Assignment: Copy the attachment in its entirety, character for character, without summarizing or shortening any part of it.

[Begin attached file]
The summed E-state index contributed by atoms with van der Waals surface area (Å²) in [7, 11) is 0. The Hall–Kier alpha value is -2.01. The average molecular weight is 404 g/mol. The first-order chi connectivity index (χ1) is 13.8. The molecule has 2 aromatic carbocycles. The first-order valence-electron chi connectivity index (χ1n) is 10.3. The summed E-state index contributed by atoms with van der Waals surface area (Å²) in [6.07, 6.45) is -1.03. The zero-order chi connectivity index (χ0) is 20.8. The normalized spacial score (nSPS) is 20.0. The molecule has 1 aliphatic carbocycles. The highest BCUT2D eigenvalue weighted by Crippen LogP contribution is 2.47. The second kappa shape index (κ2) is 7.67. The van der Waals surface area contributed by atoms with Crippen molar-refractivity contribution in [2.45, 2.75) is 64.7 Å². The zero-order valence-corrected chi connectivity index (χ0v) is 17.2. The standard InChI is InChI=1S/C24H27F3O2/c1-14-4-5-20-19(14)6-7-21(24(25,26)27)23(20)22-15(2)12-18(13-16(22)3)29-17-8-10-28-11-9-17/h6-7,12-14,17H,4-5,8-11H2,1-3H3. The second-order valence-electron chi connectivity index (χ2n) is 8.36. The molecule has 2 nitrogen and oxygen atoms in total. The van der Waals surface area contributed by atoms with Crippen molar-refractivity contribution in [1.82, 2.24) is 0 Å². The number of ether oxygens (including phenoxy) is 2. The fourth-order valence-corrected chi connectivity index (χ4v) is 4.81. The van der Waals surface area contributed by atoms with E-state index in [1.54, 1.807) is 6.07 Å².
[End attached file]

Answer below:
The summed E-state index contributed by atoms with van der Waals surface area (Å²) in [7, 11) is 0. The Hall–Kier alpha value is -2.01. The average molecular weight is 404 g/mol. The first-order chi connectivity index (χ1) is 13.8. The molecule has 2 aromatic carbocycles. The first-order valence-electron chi connectivity index (χ1n) is 10.3. The summed E-state index contributed by atoms with van der Waals surface area (Å²) in [6.07, 6.45) is -1.03. The zero-order chi connectivity index (χ0) is 20.8. The normalized spacial score (nSPS) is 20.0. The molecule has 1 aliphatic carbocycles. The highest BCUT2D eigenvalue weighted by Crippen LogP contribution is 2.47. The second kappa shape index (κ2) is 7.67. The van der Waals surface area contributed by atoms with Crippen molar-refractivity contribution in [2.45, 2.75) is 64.7 Å². The zero-order valence-corrected chi connectivity index (χ0v) is 17.2. The standard InChI is InChI=1S/C24H27F3O2/c1-14-4-5-20-19(14)6-7-21(24(25,26)27)23(20)22-15(2)12-18(13-16(22)3)29-17-8-10-28-11-9-17/h6-7,12-14,17H,4-5,8-11H2,1-3H3. The second-order valence-electron chi connectivity index (χ2n) is 8.36. The molecule has 2 nitrogen and oxygen atoms in total. The van der Waals surface area contributed by atoms with Crippen molar-refractivity contribution in [1.82, 2.24) is 0 Å². The number of ether oxygens (including phenoxy) is 2. The fourth-order valence-corrected chi connectivity index (χ4v) is 4.81. The van der Waals surface area contributed by atoms with E-state index in [1.54, 1.807) is 6.07 Å².